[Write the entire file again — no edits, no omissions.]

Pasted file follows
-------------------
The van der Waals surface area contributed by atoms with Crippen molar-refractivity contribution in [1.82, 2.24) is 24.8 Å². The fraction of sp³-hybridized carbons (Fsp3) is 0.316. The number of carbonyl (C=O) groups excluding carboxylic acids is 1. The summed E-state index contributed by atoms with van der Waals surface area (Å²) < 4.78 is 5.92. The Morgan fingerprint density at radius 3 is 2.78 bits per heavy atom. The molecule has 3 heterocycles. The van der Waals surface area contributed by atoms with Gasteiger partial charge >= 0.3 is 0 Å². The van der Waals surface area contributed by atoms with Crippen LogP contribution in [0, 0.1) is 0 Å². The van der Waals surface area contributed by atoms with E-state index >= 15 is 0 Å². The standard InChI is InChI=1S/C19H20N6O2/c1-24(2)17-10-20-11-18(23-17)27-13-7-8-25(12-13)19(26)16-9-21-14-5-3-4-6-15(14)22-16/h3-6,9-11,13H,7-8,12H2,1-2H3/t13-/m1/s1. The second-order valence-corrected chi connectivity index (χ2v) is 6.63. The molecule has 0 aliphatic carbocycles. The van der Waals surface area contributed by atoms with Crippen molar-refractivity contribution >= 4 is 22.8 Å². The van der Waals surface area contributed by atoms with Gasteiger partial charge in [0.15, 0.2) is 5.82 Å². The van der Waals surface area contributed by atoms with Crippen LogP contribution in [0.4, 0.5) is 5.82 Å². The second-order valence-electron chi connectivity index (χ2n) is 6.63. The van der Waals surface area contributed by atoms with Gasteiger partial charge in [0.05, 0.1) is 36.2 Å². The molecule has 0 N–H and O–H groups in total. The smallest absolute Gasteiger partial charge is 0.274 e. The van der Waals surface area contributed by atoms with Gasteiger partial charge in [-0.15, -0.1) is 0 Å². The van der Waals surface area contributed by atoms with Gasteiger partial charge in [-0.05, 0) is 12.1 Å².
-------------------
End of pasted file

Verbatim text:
The van der Waals surface area contributed by atoms with Crippen molar-refractivity contribution in [1.82, 2.24) is 24.8 Å². The fraction of sp³-hybridized carbons (Fsp3) is 0.316. The number of carbonyl (C=O) groups excluding carboxylic acids is 1. The summed E-state index contributed by atoms with van der Waals surface area (Å²) < 4.78 is 5.92. The Morgan fingerprint density at radius 3 is 2.78 bits per heavy atom. The molecule has 3 heterocycles. The van der Waals surface area contributed by atoms with Gasteiger partial charge >= 0.3 is 0 Å². The van der Waals surface area contributed by atoms with Crippen LogP contribution in [0, 0.1) is 0 Å². The van der Waals surface area contributed by atoms with E-state index >= 15 is 0 Å². The standard InChI is InChI=1S/C19H20N6O2/c1-24(2)17-10-20-11-18(23-17)27-13-7-8-25(12-13)19(26)16-9-21-14-5-3-4-6-15(14)22-16/h3-6,9-11,13H,7-8,12H2,1-2H3/t13-/m1/s1. The second-order valence-corrected chi connectivity index (χ2v) is 6.63. The molecule has 0 aliphatic carbocycles. The van der Waals surface area contributed by atoms with Crippen molar-refractivity contribution >= 4 is 22.8 Å². The van der Waals surface area contributed by atoms with Gasteiger partial charge in [0.15, 0.2) is 5.82 Å². The van der Waals surface area contributed by atoms with Crippen LogP contribution in [0.4, 0.5) is 5.82 Å². The second-order valence-electron chi connectivity index (χ2n) is 6.63. The van der Waals surface area contributed by atoms with Gasteiger partial charge in [0.05, 0.1) is 36.2 Å². The molecule has 0 N–H and O–H groups in total. The smallest absolute Gasteiger partial charge is 0.274 e. The van der Waals surface area contributed by atoms with Gasteiger partial charge in [-0.15, -0.1) is 0 Å². The van der Waals surface area contributed by atoms with Gasteiger partial charge in [-0.05, 0) is 12.1 Å².